DETROIT — Vehicles with small, turbocharged engines do not have a significant edge over larger, more traditional powertrains and in some cases the newer models are slower and less fuel-efficient, Consumer Reports said on Tuesday.
The influential magazine’s findings pose a potential obstacle for automakers, which are relying on this relatively new and expensive technology to meet stringent global fuel economy standards over the next several years.
Of the models tested by Consumer Reports, Ford Motor Co’s Fusion mid-size sedan was among the worst performers. The Fusion with a 2-litre, turbocharged engine got 22 miles per gallon (10.69 litres per 100 km) and accelerated to 60 miles per hour (96.56 km/h) in 7.4 seconds.
“If you look at the V-6s, they’re a full second faster and yet they’re getting quite a bit better fuel economy too—and these are large, old-school, traditional powertrains,” said Jake Fisher, director of auto testing for Consumer Reports.
Turbocharged versions of the Hyundai Sonata and Kia Optima sedans also fared worse than the Accord, although their performance was overall better than the Fusion.
Consumer Reports also found that turbocharged models often fell short of fuel economy estimates supplied by the U.S. Environmental Protection Agency—sometimes by as much as 4 miles per gallon as in the case of the 2.0-litre Fusion—although the testing methods were different.
Ford, in particular, has been one of the most vocal advocates for this technology. Ford introduced its EcoBoost turbocharged engine in 2009 and will offer that engine in more than 90 per cent of models sold in North America this year.
Ford, the second-largest U.S. automaker, has said its models equipped with EcoBoost engines have saved as much as 20 per cent in fuel compared with their larger predecessors.
“We cannot answer for how Consumer Reports tested the Fusion, but its findings are not consistent with our internal and external feedback,” Ford spokesman Wes Sherwood said.
Vehicles with turbocharged gas engines will account for 70 per cent of the U.S. new light vehicle market by 2021, up from less than 10 per cent in 2010, Barclays Capital predicted in a research note last year.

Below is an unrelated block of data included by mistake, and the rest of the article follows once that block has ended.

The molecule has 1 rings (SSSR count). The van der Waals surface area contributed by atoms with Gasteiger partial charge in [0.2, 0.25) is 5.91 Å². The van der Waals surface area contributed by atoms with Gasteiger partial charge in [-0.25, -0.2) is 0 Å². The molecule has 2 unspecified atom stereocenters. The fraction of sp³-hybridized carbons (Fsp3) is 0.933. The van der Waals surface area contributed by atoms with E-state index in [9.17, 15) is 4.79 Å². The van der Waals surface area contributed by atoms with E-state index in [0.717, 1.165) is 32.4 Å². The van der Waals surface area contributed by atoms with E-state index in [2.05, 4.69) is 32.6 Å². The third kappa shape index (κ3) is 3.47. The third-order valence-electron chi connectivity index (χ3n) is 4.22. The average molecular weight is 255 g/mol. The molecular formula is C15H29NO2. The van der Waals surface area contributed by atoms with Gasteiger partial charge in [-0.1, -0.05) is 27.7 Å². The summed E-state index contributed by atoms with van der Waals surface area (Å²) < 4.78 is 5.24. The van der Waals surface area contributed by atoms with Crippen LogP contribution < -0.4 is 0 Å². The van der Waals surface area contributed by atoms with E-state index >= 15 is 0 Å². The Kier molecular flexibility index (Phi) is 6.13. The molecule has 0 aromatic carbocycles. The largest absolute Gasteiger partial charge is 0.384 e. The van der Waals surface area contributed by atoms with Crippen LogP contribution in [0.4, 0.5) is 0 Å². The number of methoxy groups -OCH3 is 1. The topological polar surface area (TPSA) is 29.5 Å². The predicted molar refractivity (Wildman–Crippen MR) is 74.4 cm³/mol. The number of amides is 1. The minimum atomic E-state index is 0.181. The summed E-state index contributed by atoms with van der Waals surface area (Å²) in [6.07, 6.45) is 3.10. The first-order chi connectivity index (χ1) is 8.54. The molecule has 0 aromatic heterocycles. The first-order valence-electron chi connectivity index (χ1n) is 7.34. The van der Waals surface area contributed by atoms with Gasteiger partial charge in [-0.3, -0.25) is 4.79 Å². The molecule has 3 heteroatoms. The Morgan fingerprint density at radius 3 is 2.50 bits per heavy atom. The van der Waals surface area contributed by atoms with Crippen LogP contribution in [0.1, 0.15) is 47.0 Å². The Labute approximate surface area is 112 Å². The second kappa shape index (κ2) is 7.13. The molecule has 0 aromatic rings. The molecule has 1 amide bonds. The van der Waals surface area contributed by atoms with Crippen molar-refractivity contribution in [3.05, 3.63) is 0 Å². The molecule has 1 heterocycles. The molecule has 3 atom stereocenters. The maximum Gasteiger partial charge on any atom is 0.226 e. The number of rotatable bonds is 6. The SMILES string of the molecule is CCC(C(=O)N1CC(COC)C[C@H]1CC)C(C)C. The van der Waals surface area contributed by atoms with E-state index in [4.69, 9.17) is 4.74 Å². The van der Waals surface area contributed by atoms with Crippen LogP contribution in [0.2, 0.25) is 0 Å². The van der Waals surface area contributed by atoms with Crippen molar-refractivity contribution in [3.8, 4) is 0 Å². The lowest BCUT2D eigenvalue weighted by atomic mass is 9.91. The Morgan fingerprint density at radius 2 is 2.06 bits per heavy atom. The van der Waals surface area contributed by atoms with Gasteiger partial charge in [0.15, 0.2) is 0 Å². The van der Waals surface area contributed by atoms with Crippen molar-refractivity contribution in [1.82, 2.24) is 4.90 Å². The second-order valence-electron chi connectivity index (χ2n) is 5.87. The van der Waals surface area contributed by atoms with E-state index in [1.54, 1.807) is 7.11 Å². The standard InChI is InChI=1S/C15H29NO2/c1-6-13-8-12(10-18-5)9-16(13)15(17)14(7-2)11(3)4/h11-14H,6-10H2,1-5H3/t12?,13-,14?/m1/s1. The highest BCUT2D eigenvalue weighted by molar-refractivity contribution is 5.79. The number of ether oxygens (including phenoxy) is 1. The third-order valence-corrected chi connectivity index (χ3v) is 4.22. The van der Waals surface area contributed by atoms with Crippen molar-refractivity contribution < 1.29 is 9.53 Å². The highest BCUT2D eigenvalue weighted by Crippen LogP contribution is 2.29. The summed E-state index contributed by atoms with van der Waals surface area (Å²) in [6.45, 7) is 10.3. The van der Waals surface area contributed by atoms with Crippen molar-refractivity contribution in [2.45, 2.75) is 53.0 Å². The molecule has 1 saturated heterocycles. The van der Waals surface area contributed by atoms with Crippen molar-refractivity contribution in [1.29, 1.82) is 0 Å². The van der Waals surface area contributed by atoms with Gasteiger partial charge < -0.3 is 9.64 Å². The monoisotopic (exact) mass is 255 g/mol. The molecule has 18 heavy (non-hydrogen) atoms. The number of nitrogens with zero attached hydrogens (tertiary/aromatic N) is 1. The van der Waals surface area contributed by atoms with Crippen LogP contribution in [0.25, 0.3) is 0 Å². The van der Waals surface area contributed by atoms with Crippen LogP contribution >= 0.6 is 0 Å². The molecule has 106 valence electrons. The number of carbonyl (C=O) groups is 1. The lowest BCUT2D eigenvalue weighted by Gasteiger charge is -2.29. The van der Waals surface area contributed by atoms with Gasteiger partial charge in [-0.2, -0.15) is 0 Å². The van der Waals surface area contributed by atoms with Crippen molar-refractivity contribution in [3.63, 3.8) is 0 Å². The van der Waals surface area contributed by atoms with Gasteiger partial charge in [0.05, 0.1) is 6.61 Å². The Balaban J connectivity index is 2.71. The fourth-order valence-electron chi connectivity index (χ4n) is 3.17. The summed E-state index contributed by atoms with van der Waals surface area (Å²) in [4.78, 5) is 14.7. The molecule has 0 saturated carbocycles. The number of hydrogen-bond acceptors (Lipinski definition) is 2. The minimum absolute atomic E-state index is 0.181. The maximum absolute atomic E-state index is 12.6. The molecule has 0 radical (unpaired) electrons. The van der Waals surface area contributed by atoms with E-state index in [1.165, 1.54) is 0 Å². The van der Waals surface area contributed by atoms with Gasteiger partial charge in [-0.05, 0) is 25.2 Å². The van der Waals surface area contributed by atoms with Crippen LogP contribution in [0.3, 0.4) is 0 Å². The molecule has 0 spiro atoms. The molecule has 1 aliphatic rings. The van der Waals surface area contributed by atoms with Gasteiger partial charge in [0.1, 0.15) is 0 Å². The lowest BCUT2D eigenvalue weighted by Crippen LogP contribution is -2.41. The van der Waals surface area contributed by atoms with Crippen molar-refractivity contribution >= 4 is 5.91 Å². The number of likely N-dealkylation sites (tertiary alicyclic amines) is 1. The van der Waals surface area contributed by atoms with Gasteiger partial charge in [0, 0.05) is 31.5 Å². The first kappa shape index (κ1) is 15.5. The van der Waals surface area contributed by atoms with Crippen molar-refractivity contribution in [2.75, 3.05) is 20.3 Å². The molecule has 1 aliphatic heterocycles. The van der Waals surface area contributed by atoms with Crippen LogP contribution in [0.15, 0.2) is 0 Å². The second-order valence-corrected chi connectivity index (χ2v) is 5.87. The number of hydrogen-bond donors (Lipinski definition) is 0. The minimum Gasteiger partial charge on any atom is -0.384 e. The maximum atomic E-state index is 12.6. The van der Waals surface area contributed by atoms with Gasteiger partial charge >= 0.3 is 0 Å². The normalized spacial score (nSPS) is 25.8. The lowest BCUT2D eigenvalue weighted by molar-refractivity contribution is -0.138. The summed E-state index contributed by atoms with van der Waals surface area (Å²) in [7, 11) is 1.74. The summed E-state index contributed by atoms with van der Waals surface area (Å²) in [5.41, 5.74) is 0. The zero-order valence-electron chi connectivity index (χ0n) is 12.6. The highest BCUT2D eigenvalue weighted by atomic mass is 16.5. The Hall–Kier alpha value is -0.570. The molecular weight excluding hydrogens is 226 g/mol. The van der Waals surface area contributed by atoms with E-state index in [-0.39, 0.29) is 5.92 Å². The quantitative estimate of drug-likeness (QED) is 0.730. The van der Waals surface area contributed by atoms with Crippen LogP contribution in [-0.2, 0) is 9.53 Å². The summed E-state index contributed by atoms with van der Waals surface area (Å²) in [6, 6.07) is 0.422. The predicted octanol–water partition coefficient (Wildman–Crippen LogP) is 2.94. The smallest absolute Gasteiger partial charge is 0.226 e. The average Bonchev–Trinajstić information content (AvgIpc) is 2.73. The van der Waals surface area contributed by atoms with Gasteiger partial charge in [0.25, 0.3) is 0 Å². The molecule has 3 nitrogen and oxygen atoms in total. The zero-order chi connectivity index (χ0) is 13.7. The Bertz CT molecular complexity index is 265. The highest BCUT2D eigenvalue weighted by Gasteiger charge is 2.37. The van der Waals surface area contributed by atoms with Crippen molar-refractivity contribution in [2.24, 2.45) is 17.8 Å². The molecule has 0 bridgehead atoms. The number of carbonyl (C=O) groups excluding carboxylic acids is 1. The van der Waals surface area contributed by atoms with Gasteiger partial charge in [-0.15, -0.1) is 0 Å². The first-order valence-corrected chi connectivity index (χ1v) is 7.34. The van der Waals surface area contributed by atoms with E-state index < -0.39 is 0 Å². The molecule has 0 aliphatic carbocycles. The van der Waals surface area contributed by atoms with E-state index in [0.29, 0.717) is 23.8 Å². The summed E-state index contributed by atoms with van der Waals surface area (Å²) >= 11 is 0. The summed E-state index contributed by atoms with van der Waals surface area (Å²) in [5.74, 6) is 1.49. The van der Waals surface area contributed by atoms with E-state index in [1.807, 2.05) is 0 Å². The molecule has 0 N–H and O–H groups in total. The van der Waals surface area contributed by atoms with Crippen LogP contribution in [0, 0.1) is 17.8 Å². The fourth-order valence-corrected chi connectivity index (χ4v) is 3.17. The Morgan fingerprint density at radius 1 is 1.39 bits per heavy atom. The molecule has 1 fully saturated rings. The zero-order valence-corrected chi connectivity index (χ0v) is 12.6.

Turbochargers work by pushing air more quickly through an engine’s combustion chambers than is normally possible, creating more power and potentially boosting fuel economy by at least 5 per cent.
BorgWarner Inc and Honeywell Inc are two of the biggest suppliers of this technology.
Companies charge a premium for this option. Ford charges $795 for its 1.6-litre EcoBoost engine, while Chrysler Group LLC’s 1.4-litre Multiair engine costs $1,300.
Consumer Reports said its tests over the last two years show the turbochargers have a spotty record compared with older technologies in terms of fuel economy and power.
Ford’s 1.6-litre, turbocharged Fusion achieved 25 miles per gallon (9.4 litres per 100 km) and accelerated to 60 miles per hour in 8.9 seconds, Consumer Reports said. This compares to the 2.5-litre, four-cylinder Toyota Camry, which got 27 miles per gallon and accelerated in 7.7 seconds.
The 1.4-litre turbocharged version of General Motors Co’s Chevrolet Cruze compact car is seven-tenths of a second faster than the 1.8-litre, four cylinder version. But both got 26 miles per gallon (9.04 litres per 100 km), instead of the expected 28 mpg (8.4 litres per 100 km) for the juiced-up Cruze and 27 mpg (8.71 litres per 100 km) for the 1.8-litre version.
Discrepancies between the fuel economy seen by the EPA and Consumer Reports may be due in part to different testing standards. The EPA’s highway testing is conducted at an average of 48 miles per hour (64.37 km/h) with a top speed of 60 miles. The magazine drives cars on a stretch of highway at 65 miles per hour (104.6 km/h).
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